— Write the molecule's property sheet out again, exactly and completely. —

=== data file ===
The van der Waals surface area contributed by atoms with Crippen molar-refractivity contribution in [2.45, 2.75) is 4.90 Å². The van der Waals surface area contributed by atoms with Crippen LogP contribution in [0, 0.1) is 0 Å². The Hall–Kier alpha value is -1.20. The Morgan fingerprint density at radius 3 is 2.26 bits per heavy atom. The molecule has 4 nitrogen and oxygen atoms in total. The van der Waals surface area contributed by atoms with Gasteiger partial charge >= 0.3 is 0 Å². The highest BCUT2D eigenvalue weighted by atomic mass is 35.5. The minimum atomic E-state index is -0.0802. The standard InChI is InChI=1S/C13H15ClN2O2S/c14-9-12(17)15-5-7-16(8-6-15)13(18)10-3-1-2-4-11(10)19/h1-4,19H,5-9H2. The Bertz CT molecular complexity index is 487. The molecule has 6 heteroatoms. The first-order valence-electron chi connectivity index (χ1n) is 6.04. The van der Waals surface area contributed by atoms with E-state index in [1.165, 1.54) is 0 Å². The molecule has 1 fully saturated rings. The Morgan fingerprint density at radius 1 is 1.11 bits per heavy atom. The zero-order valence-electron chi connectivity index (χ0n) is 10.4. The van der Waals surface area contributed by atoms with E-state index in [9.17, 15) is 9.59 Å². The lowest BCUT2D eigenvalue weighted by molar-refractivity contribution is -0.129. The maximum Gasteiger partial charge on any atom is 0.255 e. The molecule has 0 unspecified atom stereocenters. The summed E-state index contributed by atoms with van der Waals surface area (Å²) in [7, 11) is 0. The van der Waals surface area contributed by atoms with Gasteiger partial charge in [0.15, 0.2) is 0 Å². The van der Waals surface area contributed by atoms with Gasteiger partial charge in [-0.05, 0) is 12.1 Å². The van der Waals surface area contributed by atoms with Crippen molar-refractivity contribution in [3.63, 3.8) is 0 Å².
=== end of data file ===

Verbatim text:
The van der Waals surface area contributed by atoms with Crippen molar-refractivity contribution in [2.45, 2.75) is 4.90 Å². The van der Waals surface area contributed by atoms with Crippen LogP contribution in [0, 0.1) is 0 Å². The Hall–Kier alpha value is -1.20. The Morgan fingerprint density at radius 3 is 2.26 bits per heavy atom. The molecule has 4 nitrogen and oxygen atoms in total. The van der Waals surface area contributed by atoms with Gasteiger partial charge >= 0.3 is 0 Å². The highest BCUT2D eigenvalue weighted by atomic mass is 35.5. The minimum atomic E-state index is -0.0802. The standard InChI is InChI=1S/C13H15ClN2O2S/c14-9-12(17)15-5-7-16(8-6-15)13(18)10-3-1-2-4-11(10)19/h1-4,19H,5-9H2. The Bertz CT molecular complexity index is 487. The molecule has 6 heteroatoms. The first-order valence-electron chi connectivity index (χ1n) is 6.04. The van der Waals surface area contributed by atoms with E-state index in [1.165, 1.54) is 0 Å². The molecule has 1 fully saturated rings. The Morgan fingerprint density at radius 1 is 1.11 bits per heavy atom. The zero-order valence-electron chi connectivity index (χ0n) is 10.4. The van der Waals surface area contributed by atoms with E-state index in [9.17, 15) is 9.59 Å². The lowest BCUT2D eigenvalue weighted by molar-refractivity contribution is -0.129. The maximum Gasteiger partial charge on any atom is 0.255 e. The molecule has 0 unspecified atom stereocenters. The summed E-state index contributed by atoms with van der Waals surface area (Å²) in [7, 11) is 0. The van der Waals surface area contributed by atoms with Gasteiger partial charge in [0.15, 0.2) is 0 Å². The van der Waals surface area contributed by atoms with Gasteiger partial charge in [-0.05, 0) is 12.1 Å². The van der Waals surface area contributed by atoms with Crippen molar-refractivity contribution in [3.63, 3.8) is 0 Å².